I found the wonderful David Hopkins by an exhaustive search of artists' agencies on the web.  I was looking for someone who could do Edwardian pastiche in the right style.  I shortlisted three artists who did samples for me, and picked David.  He does not draw on a computer but uses traditional pen and ink and is an enthusiast for the Victorian and Edwardian period.  The final design of the book is a joint effort by David, who did the cover and the lettering for the title, myself, and my self-publishing consultant Jane Tatam who is an experienced ex-publisher. She typeset the book and did most of the liaison with the printers, and also provided me with the link to a book trade distributor, without which the book would never have made it into the shops.  I did most of the promotion, marketing and PR myself.  The book trade seem to have liked the book because it was original and unusual and competitively priced. Waterstone's have been particularly good about stocking it with Borders and Ottakar's also helpful.

You have some great reviews on your website from eminent people in the know about politics; I'm just a lay-reader, as it were, but I guess my opinion is as valid as anyone else's. Have you had a lot of people e-mail you about the book? And were they, for the most part, complimentary?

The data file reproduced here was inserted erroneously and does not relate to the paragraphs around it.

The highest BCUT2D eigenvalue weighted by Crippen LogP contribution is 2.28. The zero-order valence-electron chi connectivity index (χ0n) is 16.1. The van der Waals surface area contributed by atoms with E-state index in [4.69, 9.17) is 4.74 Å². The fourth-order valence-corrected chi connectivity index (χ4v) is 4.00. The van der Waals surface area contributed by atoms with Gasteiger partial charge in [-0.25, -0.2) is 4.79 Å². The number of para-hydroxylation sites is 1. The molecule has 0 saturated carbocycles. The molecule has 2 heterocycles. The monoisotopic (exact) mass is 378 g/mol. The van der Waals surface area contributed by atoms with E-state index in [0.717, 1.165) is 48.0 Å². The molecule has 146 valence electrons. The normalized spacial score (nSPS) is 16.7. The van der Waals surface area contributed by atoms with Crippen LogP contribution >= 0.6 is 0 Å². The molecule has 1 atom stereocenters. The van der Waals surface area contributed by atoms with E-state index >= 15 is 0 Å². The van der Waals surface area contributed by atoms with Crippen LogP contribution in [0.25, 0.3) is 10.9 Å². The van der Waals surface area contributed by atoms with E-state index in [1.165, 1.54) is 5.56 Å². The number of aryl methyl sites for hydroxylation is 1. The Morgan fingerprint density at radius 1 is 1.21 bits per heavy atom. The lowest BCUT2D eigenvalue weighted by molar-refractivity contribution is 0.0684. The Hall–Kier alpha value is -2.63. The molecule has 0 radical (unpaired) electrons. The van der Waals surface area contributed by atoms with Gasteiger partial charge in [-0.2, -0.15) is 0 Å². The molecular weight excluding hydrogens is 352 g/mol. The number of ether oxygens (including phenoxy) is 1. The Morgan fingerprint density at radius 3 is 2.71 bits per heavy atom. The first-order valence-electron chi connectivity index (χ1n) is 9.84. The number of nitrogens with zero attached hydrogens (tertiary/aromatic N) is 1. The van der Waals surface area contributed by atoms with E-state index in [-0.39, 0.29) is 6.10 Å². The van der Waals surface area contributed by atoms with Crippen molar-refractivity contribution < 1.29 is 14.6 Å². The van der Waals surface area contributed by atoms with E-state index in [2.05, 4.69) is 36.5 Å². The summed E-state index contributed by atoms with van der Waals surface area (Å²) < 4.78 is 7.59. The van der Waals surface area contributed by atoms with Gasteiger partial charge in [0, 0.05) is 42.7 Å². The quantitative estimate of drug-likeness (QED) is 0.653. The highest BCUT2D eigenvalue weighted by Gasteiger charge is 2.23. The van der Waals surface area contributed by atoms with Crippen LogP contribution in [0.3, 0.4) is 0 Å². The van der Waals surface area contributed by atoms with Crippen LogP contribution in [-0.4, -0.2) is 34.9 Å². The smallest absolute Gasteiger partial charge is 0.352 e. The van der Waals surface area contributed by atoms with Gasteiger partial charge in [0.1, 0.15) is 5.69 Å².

As to reactions -- some people who have worked in Downing Street have found it very funny.  I haven't had any reaction from the man himself.  The barrier to understanding the book isn't really political, more cultural and generational.  Young people tend not to have any idea about the genre of story I am imitating, so the book is a bit of a puzzle and they don't get the joke.  Sherlock Holmes is familiar to most people, but the boy's stories of the period, including wonderful sub-genres such as the Boy Scout novel, are largely forgotten. I have had no unfavourable reactions or reviews at all.  I was hoping for an ASBO but I didn't even manage to get excluded from the Labour party conference in Brighton.  My impression is that most of the copies have been bought by people as gifts for other people and it's a notorious fact that many books bought as Christmas gifts never get read at all!